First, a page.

As the brain is such a complex organ with many components, there are a large diversity of tumours that can arise in the brain. Tumours in the brain are masses of abnormal cells that grow uncontrollably and proliferate. Tumours can be classified as benign or malignant. Benign tumours do not grow into the tissues around it or spread to different areas of the body, while malignant tumours do. However, benign tumours can grow, compress and damage the brain tissue surrounding it. This can be dangerous as it can impede the body’s function to a fatal degree.
Cancer can also spread to the brain from other sites of origin in the body. These are called secondary (metastatic) brain tumours, or brain metastases. They most often occur in people who have had cancer before. In adults, secondary brain tumours are more common that primary brain tumours.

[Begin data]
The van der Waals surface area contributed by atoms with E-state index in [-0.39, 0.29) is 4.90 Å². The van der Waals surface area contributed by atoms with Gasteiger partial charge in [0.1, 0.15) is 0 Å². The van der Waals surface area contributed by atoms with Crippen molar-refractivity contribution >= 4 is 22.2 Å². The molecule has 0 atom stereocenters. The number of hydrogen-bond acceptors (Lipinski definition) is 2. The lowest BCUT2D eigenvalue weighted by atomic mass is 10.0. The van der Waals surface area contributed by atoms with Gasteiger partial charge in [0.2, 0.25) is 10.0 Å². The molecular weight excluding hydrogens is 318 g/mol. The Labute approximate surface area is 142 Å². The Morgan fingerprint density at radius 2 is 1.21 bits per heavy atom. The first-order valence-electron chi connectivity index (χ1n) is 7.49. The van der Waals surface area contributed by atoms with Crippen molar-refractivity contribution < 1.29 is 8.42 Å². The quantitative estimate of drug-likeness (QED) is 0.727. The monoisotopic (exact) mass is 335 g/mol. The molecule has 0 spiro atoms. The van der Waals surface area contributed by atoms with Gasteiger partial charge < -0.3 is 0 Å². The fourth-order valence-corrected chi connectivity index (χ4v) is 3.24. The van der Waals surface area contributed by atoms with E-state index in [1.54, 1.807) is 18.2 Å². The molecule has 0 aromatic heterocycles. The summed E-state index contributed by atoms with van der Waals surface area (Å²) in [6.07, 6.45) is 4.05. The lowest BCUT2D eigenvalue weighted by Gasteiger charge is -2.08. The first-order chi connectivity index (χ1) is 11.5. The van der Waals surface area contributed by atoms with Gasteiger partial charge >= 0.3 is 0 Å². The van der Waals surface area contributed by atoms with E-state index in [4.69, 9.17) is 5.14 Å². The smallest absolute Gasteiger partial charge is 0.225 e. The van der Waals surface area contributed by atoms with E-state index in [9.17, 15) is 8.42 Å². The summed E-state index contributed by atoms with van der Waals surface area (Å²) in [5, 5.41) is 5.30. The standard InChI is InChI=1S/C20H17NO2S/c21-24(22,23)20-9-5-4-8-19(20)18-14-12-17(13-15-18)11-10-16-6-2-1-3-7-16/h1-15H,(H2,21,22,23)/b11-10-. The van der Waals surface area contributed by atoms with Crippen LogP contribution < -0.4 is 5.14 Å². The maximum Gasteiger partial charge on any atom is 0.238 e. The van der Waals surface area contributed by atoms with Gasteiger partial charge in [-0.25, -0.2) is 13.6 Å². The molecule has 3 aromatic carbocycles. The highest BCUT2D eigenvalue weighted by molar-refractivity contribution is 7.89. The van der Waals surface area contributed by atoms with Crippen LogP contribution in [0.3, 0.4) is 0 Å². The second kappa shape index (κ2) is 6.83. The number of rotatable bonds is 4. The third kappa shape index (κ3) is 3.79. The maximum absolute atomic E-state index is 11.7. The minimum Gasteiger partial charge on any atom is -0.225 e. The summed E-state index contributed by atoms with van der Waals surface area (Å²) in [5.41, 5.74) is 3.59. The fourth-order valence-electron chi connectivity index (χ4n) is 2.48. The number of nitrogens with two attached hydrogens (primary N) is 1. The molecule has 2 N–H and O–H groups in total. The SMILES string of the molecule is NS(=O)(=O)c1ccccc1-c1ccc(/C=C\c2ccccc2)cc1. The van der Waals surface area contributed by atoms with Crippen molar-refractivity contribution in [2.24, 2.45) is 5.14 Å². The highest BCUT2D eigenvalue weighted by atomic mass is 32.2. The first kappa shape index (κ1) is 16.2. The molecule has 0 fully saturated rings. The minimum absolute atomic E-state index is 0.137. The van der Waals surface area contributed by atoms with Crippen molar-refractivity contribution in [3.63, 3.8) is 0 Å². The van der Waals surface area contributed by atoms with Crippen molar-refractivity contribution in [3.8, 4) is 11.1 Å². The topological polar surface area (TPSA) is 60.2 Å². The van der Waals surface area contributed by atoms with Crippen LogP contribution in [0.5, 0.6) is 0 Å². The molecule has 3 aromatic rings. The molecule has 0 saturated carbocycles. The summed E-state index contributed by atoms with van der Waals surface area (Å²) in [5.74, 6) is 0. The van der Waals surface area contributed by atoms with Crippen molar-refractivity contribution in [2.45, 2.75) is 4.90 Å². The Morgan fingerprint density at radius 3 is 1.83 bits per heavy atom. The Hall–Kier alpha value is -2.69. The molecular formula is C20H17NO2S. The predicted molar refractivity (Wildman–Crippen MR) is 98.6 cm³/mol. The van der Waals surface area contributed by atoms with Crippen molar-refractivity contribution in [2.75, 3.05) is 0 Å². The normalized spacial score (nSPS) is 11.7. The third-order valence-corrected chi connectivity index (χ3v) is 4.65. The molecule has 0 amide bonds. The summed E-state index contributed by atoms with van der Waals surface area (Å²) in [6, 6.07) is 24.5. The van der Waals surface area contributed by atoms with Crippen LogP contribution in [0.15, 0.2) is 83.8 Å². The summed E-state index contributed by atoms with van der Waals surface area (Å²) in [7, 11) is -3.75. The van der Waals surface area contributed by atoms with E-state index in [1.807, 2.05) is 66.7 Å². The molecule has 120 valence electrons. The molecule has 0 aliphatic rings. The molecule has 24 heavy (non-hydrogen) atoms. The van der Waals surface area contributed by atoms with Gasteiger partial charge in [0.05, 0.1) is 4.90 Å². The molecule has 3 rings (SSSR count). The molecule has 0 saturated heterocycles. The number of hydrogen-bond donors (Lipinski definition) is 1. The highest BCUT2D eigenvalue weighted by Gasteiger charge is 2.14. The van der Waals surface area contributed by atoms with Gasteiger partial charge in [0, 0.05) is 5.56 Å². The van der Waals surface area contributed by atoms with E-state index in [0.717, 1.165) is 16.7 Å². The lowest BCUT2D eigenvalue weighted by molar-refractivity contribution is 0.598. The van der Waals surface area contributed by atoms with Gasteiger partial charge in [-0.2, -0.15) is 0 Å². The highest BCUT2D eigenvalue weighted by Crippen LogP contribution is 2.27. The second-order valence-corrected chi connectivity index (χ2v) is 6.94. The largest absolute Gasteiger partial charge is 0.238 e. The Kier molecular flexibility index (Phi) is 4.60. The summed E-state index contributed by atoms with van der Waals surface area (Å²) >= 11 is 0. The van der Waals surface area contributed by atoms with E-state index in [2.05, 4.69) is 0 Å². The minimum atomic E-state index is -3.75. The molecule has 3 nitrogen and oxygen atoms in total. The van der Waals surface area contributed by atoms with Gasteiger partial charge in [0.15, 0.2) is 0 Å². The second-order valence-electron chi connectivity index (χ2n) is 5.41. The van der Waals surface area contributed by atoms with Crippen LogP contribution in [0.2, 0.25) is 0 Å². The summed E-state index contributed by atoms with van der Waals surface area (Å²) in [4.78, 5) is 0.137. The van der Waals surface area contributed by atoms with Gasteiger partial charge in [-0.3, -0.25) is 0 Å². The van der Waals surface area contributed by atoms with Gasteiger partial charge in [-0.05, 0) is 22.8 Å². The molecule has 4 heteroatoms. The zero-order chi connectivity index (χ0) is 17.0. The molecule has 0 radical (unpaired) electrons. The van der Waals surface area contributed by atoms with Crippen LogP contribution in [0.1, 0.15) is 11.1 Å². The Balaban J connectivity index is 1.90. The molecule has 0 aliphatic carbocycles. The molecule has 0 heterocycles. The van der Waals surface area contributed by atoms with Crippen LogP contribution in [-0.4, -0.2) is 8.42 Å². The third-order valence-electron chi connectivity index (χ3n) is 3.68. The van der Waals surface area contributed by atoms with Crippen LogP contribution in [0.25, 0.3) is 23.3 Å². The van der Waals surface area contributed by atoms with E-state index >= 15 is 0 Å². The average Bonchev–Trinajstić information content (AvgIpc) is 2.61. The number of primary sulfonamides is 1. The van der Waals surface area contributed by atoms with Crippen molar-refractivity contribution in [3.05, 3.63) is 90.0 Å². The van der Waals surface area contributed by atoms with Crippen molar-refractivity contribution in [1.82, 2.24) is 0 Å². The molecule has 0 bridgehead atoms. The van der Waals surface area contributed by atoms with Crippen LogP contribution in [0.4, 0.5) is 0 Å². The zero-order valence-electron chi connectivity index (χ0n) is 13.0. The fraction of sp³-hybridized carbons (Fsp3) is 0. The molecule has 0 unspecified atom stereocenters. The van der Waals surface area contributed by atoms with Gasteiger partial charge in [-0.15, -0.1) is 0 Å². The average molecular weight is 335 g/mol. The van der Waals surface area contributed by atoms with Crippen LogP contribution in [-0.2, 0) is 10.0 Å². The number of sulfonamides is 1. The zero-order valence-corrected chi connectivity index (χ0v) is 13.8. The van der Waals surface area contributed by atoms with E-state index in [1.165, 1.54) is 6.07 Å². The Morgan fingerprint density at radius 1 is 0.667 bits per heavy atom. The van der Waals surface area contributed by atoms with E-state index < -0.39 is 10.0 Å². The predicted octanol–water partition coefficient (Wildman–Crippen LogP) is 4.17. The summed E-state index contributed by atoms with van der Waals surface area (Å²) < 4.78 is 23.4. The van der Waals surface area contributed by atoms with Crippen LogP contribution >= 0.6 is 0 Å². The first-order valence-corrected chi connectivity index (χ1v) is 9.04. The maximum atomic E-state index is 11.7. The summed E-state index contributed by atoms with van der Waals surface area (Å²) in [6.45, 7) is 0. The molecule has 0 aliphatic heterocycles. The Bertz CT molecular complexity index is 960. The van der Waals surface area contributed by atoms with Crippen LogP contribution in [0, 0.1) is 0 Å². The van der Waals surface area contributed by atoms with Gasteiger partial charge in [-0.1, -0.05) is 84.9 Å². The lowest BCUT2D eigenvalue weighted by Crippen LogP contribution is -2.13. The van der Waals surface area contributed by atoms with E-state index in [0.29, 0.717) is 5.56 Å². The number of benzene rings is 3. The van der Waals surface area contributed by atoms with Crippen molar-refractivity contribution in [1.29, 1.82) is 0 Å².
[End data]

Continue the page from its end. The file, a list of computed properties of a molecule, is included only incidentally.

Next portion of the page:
The prevalence of the different types of brain tumours and cancers also differs between adults and children. Infants have also been diagnosed with brain cancers. Primary brain and spinal cord cancers are the second leading cause of cancer-related deaths in children.
There are over 120 types of brain tumours. Brain tumours and cancers are named after the cells and tissues they originate from. Some examples include:
Gliomas (arising from the supportive cells of the brain), including:
- Glioblastoma multiforme
- Pituitary adenomas
- Germ cell tumours
- Central Nervous System Lymphomas
Different types of brain tumours have different outlooks and prognoses, and the treatment plan for each type varies as well. Some can be fast growing (high grade) or slow growing (low grade). The grades of brain tumours range from 1 to 4, grade 4 tumours being the fastest growing.
Brain cancer is uncommon in Singapore. However, the most common are astrocytomas and glioblastoma multiforme.